Throughout her relatively short career, Tomberlin has crafted a language that weaves delicate tales that spill and overflow. “tap” flourishes and unravels into an endless highway: exhaling with a transitory breath, she finds the beauty in not having all the answers; “Should I take some vitamins, I don’t know what to take / And I should sleep more, but I’m always wide awake”. “possessed” falls into it’s own celestial gravity, and the Grouper reminiscent “unsaid” plays like her voice is slowly giving out, as thoughts can’t quite keep up. It is the remarkable sound of her clear-cut mind, gently expelled within only five minutes of song.

Listeners of Tomberlin’s music will be familiar with her unique song building style. “memory” and “collect caller” sound as if they’re being moulded in real time: the former’s breathtakingly simple arrangement highlights the skin tingling levity Tomberlin’s voice can possess; the latter’s tension filled repetition alludes to it’s organic conception. Though these songs may have the air of newness, they are clearly meticulously put together.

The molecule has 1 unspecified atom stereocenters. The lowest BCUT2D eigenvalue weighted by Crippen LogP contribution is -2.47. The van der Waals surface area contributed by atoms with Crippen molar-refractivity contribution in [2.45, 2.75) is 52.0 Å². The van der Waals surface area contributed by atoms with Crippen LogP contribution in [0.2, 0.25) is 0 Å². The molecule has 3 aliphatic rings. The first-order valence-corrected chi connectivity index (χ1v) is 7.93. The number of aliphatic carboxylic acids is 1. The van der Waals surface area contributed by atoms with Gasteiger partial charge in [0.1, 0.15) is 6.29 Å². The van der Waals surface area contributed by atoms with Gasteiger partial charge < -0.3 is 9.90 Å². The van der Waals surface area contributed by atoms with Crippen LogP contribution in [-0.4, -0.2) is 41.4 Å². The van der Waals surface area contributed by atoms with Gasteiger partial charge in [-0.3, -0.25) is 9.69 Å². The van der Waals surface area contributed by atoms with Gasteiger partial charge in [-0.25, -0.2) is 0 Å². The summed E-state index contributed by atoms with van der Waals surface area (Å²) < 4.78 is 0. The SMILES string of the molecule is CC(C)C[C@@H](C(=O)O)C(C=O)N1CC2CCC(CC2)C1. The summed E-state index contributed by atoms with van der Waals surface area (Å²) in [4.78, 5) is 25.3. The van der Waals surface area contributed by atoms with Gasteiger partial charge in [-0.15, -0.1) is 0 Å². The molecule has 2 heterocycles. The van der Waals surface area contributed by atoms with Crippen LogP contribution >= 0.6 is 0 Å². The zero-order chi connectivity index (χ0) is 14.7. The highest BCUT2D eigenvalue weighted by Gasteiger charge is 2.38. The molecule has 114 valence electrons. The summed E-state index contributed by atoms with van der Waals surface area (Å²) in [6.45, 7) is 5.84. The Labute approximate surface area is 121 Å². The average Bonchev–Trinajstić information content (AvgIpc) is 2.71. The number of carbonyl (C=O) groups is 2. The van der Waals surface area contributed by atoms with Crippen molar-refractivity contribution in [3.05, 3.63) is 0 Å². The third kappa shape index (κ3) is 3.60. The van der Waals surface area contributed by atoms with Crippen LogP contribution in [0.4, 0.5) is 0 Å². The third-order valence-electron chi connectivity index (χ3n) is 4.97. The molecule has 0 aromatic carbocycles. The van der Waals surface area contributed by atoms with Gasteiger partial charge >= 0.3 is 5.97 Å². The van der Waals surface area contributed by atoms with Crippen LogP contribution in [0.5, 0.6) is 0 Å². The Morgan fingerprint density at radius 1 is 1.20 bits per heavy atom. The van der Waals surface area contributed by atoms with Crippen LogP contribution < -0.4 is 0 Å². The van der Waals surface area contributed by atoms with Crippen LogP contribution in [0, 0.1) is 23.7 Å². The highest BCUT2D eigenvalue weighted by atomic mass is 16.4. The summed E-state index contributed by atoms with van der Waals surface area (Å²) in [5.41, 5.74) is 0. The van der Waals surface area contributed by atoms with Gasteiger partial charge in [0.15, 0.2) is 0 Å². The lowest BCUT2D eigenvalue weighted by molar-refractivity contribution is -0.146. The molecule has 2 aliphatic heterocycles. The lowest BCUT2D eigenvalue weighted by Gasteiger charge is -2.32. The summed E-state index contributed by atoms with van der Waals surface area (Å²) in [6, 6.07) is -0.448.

On lead single, “idkwntht” she confides; “this song is simple, but it ain’t easy to sing it like it is, believe me”. There is a warmth reminiscent of nursery rhymes, and their kind melodies, that makes the record sound as if it has existed forever. The intimacy of “sun struck”; “I went looking for myself by myself / and it wasn’t close to easy but it sure did help”, and the familiar sweetness of “happy accident”; You said I got the spark, well baby, are you the flint?”, provides an air of nostalgia, as if it were unearthed from the archives.

I don’t know who needs to hear this… finds Tomberlin firmly stood in the language of her own making. She redefines song structure, alluding to the intrinsically mirrored fashion in which life pans out; like life, far beyond the close, these songs continue to spin.